Here is just one response to Hocktide that I will embrace, no matter how 'historical', or not, it may be...

On this day we honor
The Saxon women who turned away
The attacking Norsemen from the sea
When their menfolk had failed
Or been slaughtered, their bones lying
In graves still fresh and bare.
For when the need arises,
Anyone can find the courage
To face what must be faced
To dare what must be dared
To fly in the eye of the storm
Heedless of life or death.
We honor the spirit in women,
For millennia put down and buried,
But that rises when in need,
And shows its brave spirit...


May the common ground we share give us strength for the journey, aid us in breaking the ties that bind, and may the Hocktide hare-spirit rise in us all.

(European Brown Hare,, Wkik Commons)

References ~

Films of Hocktide and Tutti Day in Hungerford:


  1. Such an interesting and well researched article, Jacquie. I've been privileged to attend the Hocktide lunch for the last two years in Hungerford and you are quite correct - it is all totally barmy, boozy and British!!

    1. Thank you so much, Roz! And oooooh, fancy going to the lunch. It sounds absolutely bonkers. I just found a photo of it in which, some quite respectable looking gentlemen in suits, were rolling about on the floor with their legs in the air and laughing their heads off! We all need more of that!

  2. what a great post---i love folklore and customs. these things, mad carnivals and funny ritual behaviours seem so odd and disjointed to modern sensibilities, only begin to make sense with broad study of european (and global) folk customs. the "heaving", by the way, has analogues in other european springtime rituals/games: it was a way of showing off one's strength in the eyes of peers, prospective farm employers, and fair maids; but it also parallels customs such as "jumping", in which people would hop (like hares...hmmm...) as high as they could in place; the idea being that as high as folk could heave or hop, so high would the grain grow...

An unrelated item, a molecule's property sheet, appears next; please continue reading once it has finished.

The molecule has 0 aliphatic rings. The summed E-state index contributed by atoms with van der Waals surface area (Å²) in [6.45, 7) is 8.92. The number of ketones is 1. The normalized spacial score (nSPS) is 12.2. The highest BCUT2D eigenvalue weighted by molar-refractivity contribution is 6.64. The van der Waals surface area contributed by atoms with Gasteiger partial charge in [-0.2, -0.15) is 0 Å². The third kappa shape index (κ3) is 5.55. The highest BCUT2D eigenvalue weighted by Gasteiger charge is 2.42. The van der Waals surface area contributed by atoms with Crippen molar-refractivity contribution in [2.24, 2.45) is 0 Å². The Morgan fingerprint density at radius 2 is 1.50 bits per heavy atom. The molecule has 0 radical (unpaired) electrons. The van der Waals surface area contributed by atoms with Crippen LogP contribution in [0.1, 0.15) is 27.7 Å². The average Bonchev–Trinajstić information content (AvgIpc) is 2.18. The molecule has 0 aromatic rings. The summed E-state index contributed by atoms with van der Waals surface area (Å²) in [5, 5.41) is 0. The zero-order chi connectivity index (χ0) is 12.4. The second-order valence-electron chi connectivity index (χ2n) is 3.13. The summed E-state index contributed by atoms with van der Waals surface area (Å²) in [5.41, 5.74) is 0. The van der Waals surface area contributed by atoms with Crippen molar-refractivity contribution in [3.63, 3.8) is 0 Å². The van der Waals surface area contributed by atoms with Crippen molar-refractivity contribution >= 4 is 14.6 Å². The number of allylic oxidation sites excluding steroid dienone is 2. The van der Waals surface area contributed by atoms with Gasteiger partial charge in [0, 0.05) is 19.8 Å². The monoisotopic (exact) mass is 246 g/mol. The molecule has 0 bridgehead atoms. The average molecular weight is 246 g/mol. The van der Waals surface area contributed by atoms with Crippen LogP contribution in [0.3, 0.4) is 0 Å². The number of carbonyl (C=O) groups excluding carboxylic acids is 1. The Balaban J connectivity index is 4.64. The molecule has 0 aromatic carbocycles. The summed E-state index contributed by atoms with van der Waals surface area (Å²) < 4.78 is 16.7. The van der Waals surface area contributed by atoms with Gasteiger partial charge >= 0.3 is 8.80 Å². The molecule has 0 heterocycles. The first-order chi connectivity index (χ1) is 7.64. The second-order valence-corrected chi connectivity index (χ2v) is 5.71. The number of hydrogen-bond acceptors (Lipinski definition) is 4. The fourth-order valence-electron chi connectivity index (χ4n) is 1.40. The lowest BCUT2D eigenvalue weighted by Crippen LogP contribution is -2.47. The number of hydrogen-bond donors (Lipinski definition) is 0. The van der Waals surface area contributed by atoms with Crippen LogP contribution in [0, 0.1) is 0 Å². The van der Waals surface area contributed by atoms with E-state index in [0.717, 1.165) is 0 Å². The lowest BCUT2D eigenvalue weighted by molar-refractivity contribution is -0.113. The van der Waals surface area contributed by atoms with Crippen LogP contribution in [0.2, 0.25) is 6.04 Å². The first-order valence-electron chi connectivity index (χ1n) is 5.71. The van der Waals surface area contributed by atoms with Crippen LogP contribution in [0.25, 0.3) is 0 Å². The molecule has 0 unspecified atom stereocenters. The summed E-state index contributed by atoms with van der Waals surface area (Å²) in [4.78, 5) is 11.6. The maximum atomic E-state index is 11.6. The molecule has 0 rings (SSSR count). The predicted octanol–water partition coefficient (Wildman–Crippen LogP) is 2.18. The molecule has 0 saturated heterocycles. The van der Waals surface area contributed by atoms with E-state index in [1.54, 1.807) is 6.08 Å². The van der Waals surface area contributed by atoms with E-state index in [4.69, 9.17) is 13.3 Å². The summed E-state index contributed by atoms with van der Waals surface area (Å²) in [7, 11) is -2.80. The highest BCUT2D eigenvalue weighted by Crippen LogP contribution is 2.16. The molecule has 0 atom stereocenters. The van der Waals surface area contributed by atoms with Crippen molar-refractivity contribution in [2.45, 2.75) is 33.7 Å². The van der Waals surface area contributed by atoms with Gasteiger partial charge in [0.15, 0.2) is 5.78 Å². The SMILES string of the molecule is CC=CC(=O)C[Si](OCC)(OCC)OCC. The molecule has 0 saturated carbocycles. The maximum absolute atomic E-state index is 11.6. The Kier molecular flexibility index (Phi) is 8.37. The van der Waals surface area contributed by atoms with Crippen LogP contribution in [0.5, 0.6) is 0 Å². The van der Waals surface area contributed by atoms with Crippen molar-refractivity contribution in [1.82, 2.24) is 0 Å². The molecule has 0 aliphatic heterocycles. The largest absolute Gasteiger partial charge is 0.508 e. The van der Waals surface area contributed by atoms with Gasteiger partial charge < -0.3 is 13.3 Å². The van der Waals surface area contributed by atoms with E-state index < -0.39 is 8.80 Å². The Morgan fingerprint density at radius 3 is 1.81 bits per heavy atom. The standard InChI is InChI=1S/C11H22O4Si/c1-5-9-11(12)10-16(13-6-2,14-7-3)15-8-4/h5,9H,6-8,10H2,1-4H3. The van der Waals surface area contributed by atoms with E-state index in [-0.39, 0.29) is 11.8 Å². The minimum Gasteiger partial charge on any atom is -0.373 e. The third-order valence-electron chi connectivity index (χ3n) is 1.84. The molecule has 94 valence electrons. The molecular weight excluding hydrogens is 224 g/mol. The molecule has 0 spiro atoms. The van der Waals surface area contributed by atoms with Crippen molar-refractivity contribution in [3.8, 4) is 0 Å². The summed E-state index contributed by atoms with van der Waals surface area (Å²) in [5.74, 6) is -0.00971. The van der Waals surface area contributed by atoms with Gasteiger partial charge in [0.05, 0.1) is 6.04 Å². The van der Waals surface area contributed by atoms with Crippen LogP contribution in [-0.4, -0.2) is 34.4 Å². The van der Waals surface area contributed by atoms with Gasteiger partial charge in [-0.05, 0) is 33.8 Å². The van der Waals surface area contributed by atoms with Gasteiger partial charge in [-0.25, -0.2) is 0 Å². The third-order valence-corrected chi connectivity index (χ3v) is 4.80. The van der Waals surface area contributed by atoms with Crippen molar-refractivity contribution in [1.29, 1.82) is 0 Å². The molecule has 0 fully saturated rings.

we have forgotten our dependency upon nature, forgotten our kinship with all life. our holidays feel empty because they are commercialised and have come un-moored from the meanings and origins that gave them resonance. and another thing our ancestors knew, which we've forgotten perhaps, is that laughter was sacred! all that horseplay and drinking and silliness, besides being a valuable pressure-valve psychologically and socially, was meant to encourage more growth, more happiness, and more human fertility as well...a divine madness, for a time, that could unleash forces of potency. sounds rather fun, and even sensible, really...

    1. You are so right, and yes, 'holy laughter' is as important as all the serious stuff. I'm sure that we have lost a lot by disconnecting from that way of being. And it is absolutely true that a study of pan-European folklore and tradition does give more of a sense of how our own customs are part of a deeply woven web connecting us to the seasons and to the land. I love it!


Thank you so much for taking the time to comment. I genuinely do appreciate and value what people have to say.